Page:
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Mt. Pleasant News   Wash Journal
Neighbors Growing Together | Sep 18, 2018

Fairfield survivalists

Campers learn to build huts at Jefferson County Park
By Andy Hallman, Ledger news editor | Jul 12, 2018
Photo by: ANDY HALLMAN/Ledger photo John Miller, foreground, and Lane Stever build a debris hut Wednesday night during the “Forts & Fires Camp” at Jefferson County Park. Miller and Stever put two roofs on their hut, thinking that was the best way to keep it dry.

Going camping without a tent? Now that’s roughing it!

That’s exactly what a group of 15 third- and fourth-graders learned to do Wednesday night at Jefferson County Park. The kids took part in the first day of a two-day “Forts & Fires Camp.” On Day 1, they built a debris hut from sticks, leaves and pine needles they found on the forest floor. Tonight, they’ll hone their fire-building skills.

Jefferson County naturalist Therese Cummiskey led the youth into the woods until they came upon a grove of pine trees. There, the kids broke into groups of two or three to build “forts.” The idea was to build a lean-to shelter abutting a tree, and make it big enough for one person to sleep in. The groups gathered the largest logs they could find to lean against their tree, then started filling in holes with smaller sticks and finally closed the smallest gaps with handfuls of the plentiful pine needles.

The team of John Miller and Lane Stever put a unique design feature on their hut. They covered the roof of their structure in pine needles, and about a foot above that, built another roof with another layer of pine needles. The two said it was the best way they could think of to keep water out.

Cummiskey said she’s done survival-themed programs with fourth-graders before, but wanted to do a completely new camp this summer.

“I came up with ‘Forts & Fires,’ which seemed like a no-brainer, because kids want to build forts and they want to burn things,” she joked. “Kids love to be creative, and this is an opportunity to do so.”

A few adults were on-hand to supervise, but they leave the construction to the kids.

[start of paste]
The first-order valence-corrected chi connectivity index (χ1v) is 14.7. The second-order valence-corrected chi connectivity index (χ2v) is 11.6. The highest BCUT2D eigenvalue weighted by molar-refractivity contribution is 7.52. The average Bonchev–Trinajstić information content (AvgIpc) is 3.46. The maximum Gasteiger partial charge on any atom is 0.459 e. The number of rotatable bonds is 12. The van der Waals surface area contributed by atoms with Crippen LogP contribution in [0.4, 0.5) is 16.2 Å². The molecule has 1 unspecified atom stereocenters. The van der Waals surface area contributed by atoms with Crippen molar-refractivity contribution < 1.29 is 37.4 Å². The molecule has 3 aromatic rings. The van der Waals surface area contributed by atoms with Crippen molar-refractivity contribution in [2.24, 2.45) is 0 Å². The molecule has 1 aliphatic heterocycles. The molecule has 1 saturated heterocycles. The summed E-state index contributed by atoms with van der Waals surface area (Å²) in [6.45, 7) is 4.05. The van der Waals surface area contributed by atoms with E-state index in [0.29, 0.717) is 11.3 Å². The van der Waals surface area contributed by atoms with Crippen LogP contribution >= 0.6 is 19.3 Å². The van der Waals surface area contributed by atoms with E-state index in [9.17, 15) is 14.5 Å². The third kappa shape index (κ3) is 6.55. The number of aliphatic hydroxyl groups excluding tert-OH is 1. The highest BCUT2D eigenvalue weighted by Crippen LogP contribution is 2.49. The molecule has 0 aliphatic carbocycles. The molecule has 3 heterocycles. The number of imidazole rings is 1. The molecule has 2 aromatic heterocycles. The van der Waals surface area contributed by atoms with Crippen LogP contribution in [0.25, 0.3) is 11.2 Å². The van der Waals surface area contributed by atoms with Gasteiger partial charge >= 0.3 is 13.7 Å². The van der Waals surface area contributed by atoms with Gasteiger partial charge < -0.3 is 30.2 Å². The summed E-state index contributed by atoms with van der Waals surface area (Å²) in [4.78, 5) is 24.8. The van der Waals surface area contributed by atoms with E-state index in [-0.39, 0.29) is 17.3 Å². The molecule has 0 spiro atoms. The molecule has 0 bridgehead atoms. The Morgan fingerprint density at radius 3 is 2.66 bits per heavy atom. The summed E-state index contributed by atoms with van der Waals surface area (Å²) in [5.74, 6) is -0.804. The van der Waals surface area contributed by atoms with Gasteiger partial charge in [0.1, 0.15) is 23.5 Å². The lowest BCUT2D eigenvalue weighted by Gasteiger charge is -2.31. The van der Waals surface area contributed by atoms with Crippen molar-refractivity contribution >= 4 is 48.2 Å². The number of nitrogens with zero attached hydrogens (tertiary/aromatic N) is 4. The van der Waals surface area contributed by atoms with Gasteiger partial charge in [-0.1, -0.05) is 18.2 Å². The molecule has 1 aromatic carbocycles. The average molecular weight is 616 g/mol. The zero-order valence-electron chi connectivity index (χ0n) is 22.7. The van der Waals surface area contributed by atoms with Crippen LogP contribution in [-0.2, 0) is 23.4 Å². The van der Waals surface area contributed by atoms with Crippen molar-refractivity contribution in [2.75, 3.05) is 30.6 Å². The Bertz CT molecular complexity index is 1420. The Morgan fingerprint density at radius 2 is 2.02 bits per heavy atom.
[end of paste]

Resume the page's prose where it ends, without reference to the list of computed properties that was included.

“It’s a good lesson in teamwork, because some work exceptionally well together, and some not so much,” Cummiskey said.

The kids had one hour to build their forts. When the time was up, one person sat inside it while water was poured over the top to see if it was water-proof.

“They’re never completely water-proof because you need more than an hour to make a good fort,” Cummiskey said. “Then once the kid is out of it, we’ll see how strong it is by leaning against it to see if it holds.”

Summer assistant Jean Dorothy helped supervise the kids, and it was all she could do to resist giving them advice. Dorothy made one of these forts years ago as a Girl Scout at Camp L-Kee-Ta near Danville. Her group hiked deep into the forest after going on a canoe trip. They had no hatches, and had to rely on the branches and leaves they found on the ground, just like the youngsters did Wednesday.

“We were so tired from hiking that by nightfall we were out cold,” she said. “We didn’t think about the bugs or the sounds.”

Luckily, it didn’t rain that night. It was so hot that some campers chose to sleep under no cover at all.

Dorothy said she tried not to give Wednesday’s campers too much advice because she wanted them to figure things out on their own, though she did warn them about putting heavy logs on the roof of their huts.

Dorothy remarked, “I told them to think about Lincoln Logs, but maybe this generation doesn’t know what Lincoln Logs are,” to which camper Emmalyn Sandbothe replied, “I know what Lincoln Logs are!”

Cummiskey said she got the idea to do a survival-themed program after attending a class on Tom Brown’s Field Guide to Survival.

“He did debris-building with a group of kids years ago, and I thought it was pretty cool,” she said.

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